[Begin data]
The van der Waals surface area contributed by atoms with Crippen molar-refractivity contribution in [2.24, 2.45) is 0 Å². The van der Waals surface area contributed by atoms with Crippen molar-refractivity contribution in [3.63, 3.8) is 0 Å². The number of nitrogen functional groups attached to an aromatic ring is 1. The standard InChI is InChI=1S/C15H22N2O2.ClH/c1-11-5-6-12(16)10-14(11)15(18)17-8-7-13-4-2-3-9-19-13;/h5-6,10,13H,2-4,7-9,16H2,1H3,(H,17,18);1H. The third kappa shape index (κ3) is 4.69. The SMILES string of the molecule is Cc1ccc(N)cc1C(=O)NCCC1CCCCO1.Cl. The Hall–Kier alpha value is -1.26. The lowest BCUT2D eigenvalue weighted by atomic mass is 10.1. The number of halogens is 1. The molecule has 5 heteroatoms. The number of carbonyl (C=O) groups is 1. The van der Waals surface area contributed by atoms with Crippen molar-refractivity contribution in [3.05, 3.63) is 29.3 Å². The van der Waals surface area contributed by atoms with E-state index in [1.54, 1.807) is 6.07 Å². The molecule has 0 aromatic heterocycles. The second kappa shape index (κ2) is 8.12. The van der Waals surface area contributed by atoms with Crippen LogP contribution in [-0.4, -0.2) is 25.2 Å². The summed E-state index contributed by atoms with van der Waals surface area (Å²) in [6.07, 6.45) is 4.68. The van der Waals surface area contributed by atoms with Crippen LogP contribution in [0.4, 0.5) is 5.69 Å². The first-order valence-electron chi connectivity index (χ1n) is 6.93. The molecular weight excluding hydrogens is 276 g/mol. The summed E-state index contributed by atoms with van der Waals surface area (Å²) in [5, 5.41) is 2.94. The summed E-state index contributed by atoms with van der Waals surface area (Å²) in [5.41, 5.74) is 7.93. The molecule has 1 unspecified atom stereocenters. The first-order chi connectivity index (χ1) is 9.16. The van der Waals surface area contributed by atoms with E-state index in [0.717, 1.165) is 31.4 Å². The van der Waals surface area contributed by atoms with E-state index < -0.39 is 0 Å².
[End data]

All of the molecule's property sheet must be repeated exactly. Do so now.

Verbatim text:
The van der Waals surface area contributed by atoms with Crippen molar-refractivity contribution in [2.24, 2.45) is 0 Å². The van der Waals surface area contributed by atoms with Crippen molar-refractivity contribution in [3.63, 3.8) is 0 Å². The number of nitrogen functional groups attached to an aromatic ring is 1. The standard InChI is InChI=1S/C15H22N2O2.ClH/c1-11-5-6-12(16)10-14(11)15(18)17-8-7-13-4-2-3-9-19-13;/h5-6,10,13H,2-4,7-9,16H2,1H3,(H,17,18);1H. The third kappa shape index (κ3) is 4.69. The SMILES string of the molecule is Cc1ccc(N)cc1C(=O)NCCC1CCCCO1.Cl. The Hall–Kier alpha value is -1.26. The lowest BCUT2D eigenvalue weighted by atomic mass is 10.1. The number of halogens is 1. The molecule has 5 heteroatoms. The number of carbonyl (C=O) groups is 1. The van der Waals surface area contributed by atoms with Crippen molar-refractivity contribution in [3.05, 3.63) is 29.3 Å². The van der Waals surface area contributed by atoms with E-state index in [1.54, 1.807) is 6.07 Å². The molecule has 0 aromatic heterocycles. The second kappa shape index (κ2) is 8.12. The van der Waals surface area contributed by atoms with Crippen LogP contribution in [-0.4, -0.2) is 25.2 Å². The summed E-state index contributed by atoms with van der Waals surface area (Å²) in [6.07, 6.45) is 4.68. The van der Waals surface area contributed by atoms with Crippen LogP contribution in [0.4, 0.5) is 5.69 Å². The first-order valence-electron chi connectivity index (χ1n) is 6.93. The molecular weight excluding hydrogens is 276 g/mol. The summed E-state index contributed by atoms with van der Waals surface area (Å²) in [5, 5.41) is 2.94. The summed E-state index contributed by atoms with van der Waals surface area (Å²) in [5.41, 5.74) is 7.93. The molecule has 1 unspecified atom stereocenters. The first-order chi connectivity index (χ1) is 9.16. The van der Waals surface area contributed by atoms with E-state index in [0.717, 1.165) is 31.4 Å². The van der Waals surface area contributed by atoms with E-state index < -0.39 is 0 Å².